Disclaimer : This procedure erases all data on the target volume so use the volume relevant to your setup, eg. that of your USB disk. I and my associates at meinit do not take responsibility if you overwrite the wrong volume and lose your music, movies, thesis, world peace plan etc. And there might be an easier way to do this, I await comments.
Today I would like to share a short note on how to write a raw disk image to a USB memory stick in OS X. The raw disk image can, for example, be a bootable filesystem image for a OS installer. In my case Fedora 8's "diskboot.img".
The main problem is that I was used to Linux's way of device naming but under OS X if you wish to write directly to a disk you need to use the "raw" version of the device. For example /dev/disk1 has raw device /dev/rdisk1.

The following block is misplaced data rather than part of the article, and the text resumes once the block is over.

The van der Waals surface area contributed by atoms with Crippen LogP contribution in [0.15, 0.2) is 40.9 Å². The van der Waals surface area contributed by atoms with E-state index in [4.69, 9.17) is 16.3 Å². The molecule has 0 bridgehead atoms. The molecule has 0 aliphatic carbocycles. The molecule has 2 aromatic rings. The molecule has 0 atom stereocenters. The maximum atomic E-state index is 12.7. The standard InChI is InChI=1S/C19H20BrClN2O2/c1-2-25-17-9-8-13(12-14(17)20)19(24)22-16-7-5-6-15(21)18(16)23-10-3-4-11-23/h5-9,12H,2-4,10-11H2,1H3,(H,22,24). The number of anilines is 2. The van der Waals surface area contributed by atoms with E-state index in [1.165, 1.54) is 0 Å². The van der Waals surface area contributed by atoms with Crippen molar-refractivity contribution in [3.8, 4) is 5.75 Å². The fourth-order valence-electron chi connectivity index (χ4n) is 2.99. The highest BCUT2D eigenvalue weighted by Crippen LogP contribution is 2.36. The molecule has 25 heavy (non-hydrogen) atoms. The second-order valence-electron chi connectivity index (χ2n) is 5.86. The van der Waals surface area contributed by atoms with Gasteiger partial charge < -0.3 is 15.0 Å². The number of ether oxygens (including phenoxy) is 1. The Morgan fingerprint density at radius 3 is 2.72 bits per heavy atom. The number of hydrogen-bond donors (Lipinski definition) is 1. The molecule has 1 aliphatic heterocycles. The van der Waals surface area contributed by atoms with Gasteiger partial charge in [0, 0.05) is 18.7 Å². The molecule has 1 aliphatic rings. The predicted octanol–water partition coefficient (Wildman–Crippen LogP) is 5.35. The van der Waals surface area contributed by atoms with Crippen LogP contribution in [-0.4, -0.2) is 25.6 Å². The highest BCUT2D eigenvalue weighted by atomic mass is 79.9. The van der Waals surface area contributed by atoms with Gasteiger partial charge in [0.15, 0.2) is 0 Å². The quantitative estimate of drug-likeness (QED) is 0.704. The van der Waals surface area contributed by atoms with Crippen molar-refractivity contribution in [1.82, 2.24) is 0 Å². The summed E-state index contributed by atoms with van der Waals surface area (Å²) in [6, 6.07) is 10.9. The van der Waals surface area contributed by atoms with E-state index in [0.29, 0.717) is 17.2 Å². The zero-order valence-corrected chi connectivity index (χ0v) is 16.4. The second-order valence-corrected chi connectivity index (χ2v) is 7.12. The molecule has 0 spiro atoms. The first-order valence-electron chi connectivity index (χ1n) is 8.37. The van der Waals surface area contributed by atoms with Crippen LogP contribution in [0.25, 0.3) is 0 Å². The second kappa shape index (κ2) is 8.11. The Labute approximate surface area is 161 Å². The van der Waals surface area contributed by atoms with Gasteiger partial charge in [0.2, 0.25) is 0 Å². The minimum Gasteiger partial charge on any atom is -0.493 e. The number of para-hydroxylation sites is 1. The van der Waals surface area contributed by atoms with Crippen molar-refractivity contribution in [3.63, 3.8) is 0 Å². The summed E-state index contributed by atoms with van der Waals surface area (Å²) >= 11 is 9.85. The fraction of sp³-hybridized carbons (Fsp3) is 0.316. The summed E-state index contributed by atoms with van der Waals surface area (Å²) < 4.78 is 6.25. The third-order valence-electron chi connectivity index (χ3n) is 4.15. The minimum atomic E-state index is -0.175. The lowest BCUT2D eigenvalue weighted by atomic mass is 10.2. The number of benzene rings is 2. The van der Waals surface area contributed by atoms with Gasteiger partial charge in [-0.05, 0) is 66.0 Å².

The other issue I encountered is that when I insert the USB memory stick then /dev/disk1 exists but is mounted so I cannot write to it directly. If I eject the disk then the device node also disappears and I can't write to it. So we need to use the "Disk Utility" to properly unmount the volume, this utility is contained in Applications -> Utilities. Start this up, making sure your USB stick is plugged in. Once started you will see a list of storage devices, much like below :
Here you can see the USB storage quite easily. Highlight the partition within your storage media and click "eject". Now the device node still exists and you can use "dd" to write to the disk directly, /dev/disk1 in my case. My command to write to the disk was :
$ sudo dd if=./diskboot.img of=/dev/disk1 bs=8k
Adjust as required. Good luck and happy new year! :-)